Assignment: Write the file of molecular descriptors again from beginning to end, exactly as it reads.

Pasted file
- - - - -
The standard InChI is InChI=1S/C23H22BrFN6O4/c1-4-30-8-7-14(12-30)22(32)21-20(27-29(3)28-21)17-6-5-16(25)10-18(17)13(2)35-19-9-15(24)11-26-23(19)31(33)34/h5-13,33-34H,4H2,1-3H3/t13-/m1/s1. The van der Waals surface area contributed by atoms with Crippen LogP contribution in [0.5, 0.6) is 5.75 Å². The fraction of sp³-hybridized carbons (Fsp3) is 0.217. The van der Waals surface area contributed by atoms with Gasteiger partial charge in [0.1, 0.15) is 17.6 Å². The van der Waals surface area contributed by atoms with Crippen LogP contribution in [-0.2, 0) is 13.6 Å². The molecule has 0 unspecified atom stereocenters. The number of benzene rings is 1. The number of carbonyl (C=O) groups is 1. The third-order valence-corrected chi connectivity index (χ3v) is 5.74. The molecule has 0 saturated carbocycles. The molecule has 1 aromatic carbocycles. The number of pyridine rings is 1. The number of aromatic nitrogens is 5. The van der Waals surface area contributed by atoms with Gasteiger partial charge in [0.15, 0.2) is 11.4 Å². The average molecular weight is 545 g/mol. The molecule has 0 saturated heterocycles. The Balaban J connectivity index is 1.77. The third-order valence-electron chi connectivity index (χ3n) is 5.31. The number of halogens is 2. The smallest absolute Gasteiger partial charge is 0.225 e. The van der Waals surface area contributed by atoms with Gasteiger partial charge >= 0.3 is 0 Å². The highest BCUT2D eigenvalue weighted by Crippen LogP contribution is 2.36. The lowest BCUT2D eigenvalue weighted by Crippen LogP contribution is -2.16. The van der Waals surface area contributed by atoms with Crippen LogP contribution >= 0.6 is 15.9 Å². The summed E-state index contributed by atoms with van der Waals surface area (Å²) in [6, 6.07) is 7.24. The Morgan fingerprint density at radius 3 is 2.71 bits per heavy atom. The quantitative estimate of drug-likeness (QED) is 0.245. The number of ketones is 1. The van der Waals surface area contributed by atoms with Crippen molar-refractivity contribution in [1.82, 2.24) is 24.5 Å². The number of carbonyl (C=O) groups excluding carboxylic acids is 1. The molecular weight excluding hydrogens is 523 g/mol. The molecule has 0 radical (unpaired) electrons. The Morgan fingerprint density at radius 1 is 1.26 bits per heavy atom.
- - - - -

The standard InChI is InChI=1S/C23H22BrFN6O4/c1-4-30-8-7-14(12-30)22(32)21-20(27-29(3)28-21)17-6-5-16(25)10-18(17)13(2)35-19-9-15(24)11-26-23(19)31(33)34/h5-13,33-34H,4H2,1-3H3/t13-/m1/s1. The van der Waals surface area contributed by atoms with Crippen LogP contribution in [0.5, 0.6) is 5.75 Å². The fraction of sp³-hybridized carbons (Fsp3) is 0.217. The van der Waals surface area contributed by atoms with Gasteiger partial charge in [0.1, 0.15) is 17.6 Å². The van der Waals surface area contributed by atoms with Crippen LogP contribution in [-0.2, 0) is 13.6 Å². The molecule has 0 unspecified atom stereocenters. The number of benzene rings is 1. The number of carbonyl (C=O) groups is 1. The third-order valence-corrected chi connectivity index (χ3v) is 5.74. The molecule has 0 saturated carbocycles. The molecule has 1 aromatic carbocycles. The number of pyridine rings is 1. The number of aromatic nitrogens is 5. The van der Waals surface area contributed by atoms with Gasteiger partial charge in [0.15, 0.2) is 11.4 Å². The average molecular weight is 545 g/mol. The molecule has 0 saturated heterocycles. The Balaban J connectivity index is 1.77. The third-order valence-electron chi connectivity index (χ3n) is 5.31. The number of halogens is 2. The smallest absolute Gasteiger partial charge is 0.225 e. The van der Waals surface area contributed by atoms with Gasteiger partial charge >= 0.3 is 0 Å². The highest BCUT2D eigenvalue weighted by Crippen LogP contribution is 2.36. The lowest BCUT2D eigenvalue weighted by Crippen LogP contribution is -2.16. The van der Waals surface area contributed by atoms with Crippen LogP contribution >= 0.6 is 15.9 Å². The summed E-state index contributed by atoms with van der Waals surface area (Å²) in [6, 6.07) is 7.24. The Morgan fingerprint density at radius 3 is 2.71 bits per heavy atom. The quantitative estimate of drug-likeness (QED) is 0.245. The number of ketones is 1. The van der Waals surface area contributed by atoms with Crippen molar-refractivity contribution in [1.82, 2.24) is 24.5 Å². The number of carbonyl (C=O) groups excluding carboxylic acids is 1. The molecular weight excluding hydrogens is 523 g/mol. The molecule has 0 radical (unpaired) electrons. The Morgan fingerprint density at radius 1 is 1.26 bits per heavy atom.